Lessons learned from a carbon monoxide boating tragedy on the Norfolk Broads, which killed a couple and their dog.

A summer holiday on the Norfolk Broads on board a 15-year-old Doral 250 SE ended tragically when a couple and their dog were killed by carbon monoxide.

At the time of the accident the motor cruiser Love for Lydia was moored at a quiet river island location at Wroxham, with its petrol engine running.

A total of 16 boaters have died from the toxic gas in exhaust fumes in the past 20 years.

The Marine Accident Investigation Branch has published a safety bulletin following an investigation into the fatal accident, which occurred between 6 and 9 June 2016.

Wet exhaust at boat’s stern

Wet exhaust at boat’s stern

Initial findings

The motor cruiser’s 5.7 litre petrol-driven inboard engine had been left running at 3000rpm while it was moored alongside, probably to charge the batteries.

A slight wind blowing from the stern caused exhaust gas emitting from below the aft transom to enter the canopy covering the aft deck from where it spread down into the accommodation area forward.

During in-situ tests with the engine running the concentration of carbon monoxide from the wet exhaust, reached high levels in the accommodation in less than three minutes.

The accommodation area was not ventilated and the couple and their dog were overcome. No carbon monoxide alarms were fitted.

CO be alarmed

Safety lessons

1. Carbon monoxide is a by-product of combustion appliances fuelled by oils, solid fuel or gas. It has no smell, no taste, is colourless and is extremely difficult for human senses to detect.

Therefore, it is essential that carbon monoxide alarms are fitted in areas where carbon monoxide could accumulate and pose a risk to health (such as the accommodation areas of motor cruisers). When selecting a carbon monoxide alarm, preference should be given to those marked as meeting safety standard EN 50291-2:2010, which are intended for use in a marine environment. It is essential to fit alarms following the manufacturer’s guidance, to test them routinely using the test button and not to ignore them.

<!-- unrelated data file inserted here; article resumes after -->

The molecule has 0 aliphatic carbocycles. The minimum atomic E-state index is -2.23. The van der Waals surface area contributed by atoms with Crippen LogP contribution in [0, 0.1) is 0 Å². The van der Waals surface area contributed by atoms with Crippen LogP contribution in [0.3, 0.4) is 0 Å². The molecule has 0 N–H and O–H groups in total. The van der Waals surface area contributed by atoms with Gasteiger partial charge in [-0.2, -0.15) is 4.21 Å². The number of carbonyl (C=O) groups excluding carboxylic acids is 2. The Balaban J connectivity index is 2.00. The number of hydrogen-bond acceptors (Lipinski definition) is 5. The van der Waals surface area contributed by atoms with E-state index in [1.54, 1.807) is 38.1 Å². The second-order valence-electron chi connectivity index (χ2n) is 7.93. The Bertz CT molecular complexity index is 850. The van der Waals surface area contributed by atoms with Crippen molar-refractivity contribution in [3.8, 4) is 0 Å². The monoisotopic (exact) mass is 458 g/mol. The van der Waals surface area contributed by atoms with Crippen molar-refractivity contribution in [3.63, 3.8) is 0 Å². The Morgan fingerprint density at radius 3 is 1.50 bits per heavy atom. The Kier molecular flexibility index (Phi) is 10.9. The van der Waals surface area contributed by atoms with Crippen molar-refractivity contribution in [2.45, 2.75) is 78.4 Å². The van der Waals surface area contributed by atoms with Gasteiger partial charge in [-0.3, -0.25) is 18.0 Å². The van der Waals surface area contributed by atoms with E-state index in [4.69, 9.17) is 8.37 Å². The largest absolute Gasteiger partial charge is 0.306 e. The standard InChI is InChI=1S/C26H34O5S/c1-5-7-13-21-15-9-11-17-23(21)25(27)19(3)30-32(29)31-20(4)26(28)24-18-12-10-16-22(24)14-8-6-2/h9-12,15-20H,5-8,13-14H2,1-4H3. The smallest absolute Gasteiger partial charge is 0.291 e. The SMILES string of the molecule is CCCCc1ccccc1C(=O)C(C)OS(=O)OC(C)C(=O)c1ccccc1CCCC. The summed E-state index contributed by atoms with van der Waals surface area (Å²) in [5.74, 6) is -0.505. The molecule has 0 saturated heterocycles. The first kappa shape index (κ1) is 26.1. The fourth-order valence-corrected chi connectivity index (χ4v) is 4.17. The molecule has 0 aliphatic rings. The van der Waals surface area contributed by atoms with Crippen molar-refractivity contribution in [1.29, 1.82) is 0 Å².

2. The use of canopies can potentially increase the risk of poisoning, even when a boat is making way. Although external engine exhaust outlets discharge exhaust fumes into the open, the wind, aerodynamic effects and the proximity of nearby structures frequently result in the fumes entering the boat. Ensure that all spaces, including those under a canopy or an awning are always well ventilated. Never ignore the smell of exhaust fumes in any enclosed space.

3. Carbon monoxide is a silent killer. Its symptoms can be similar to colds, flu or hangovers; headaches, dizziness, nausea, vomiting, tiredness, confusion, stomach pain and shortness of breath are warning signs of its presence. If carbon monoxide poisoning is suspected, stop the source, get to the open air and seek medical attention.

Jonathan Shaw, chief executive of policy connect and the former Minister for Waterways, said: ‘If you can smell exhaust fumes in the cabin there is an issue that needs your attention. If those are petrol engine fumes act immediately.
‘At low concentrations over longer periods it can cause long-term health and memory problems. Higher amounts of CO can kill in just a few minutes.’

Graham Watts the Boat Safety Scheme manager said: ‘CO is a colourless, odourless gas, hence the well-known silent killer tag, but you can smell the fumes from the exhaust, so that is why we promote the simple advice if there are exhaust fumes in the cabin, find out why, act to stop the problem and don’t put it off.

‘Safe boating is to understand and take control of all risks. This includes knowing about the CO risk and being able to recognise the symptoms of CO poisoning.’

He added: ‘Our records point to the fact that those new to boating may not be so aware of the CO risk as experienced boaters. If you know someone new to boating, why not have a chat about CO and point to the good safety advice on our BSS website.

‘Following the straightforward advice on the BSS website and having suitable working CO alarms on board as a back-up, will help you and your fellow boaters have a happy and incident-free time afloat.’

Further advice on how to avoid carbon monoxide poisoning on boats, and more detail about carbon monoxide alarms, produced by the Boat Safety Scheme (BSS) and the Council of Gas Detection and Environmental Monitoring (CoGDEM), can be found at:http://www.boatsafetyscheme.org/stay-safe/carbon-monoxide-(co)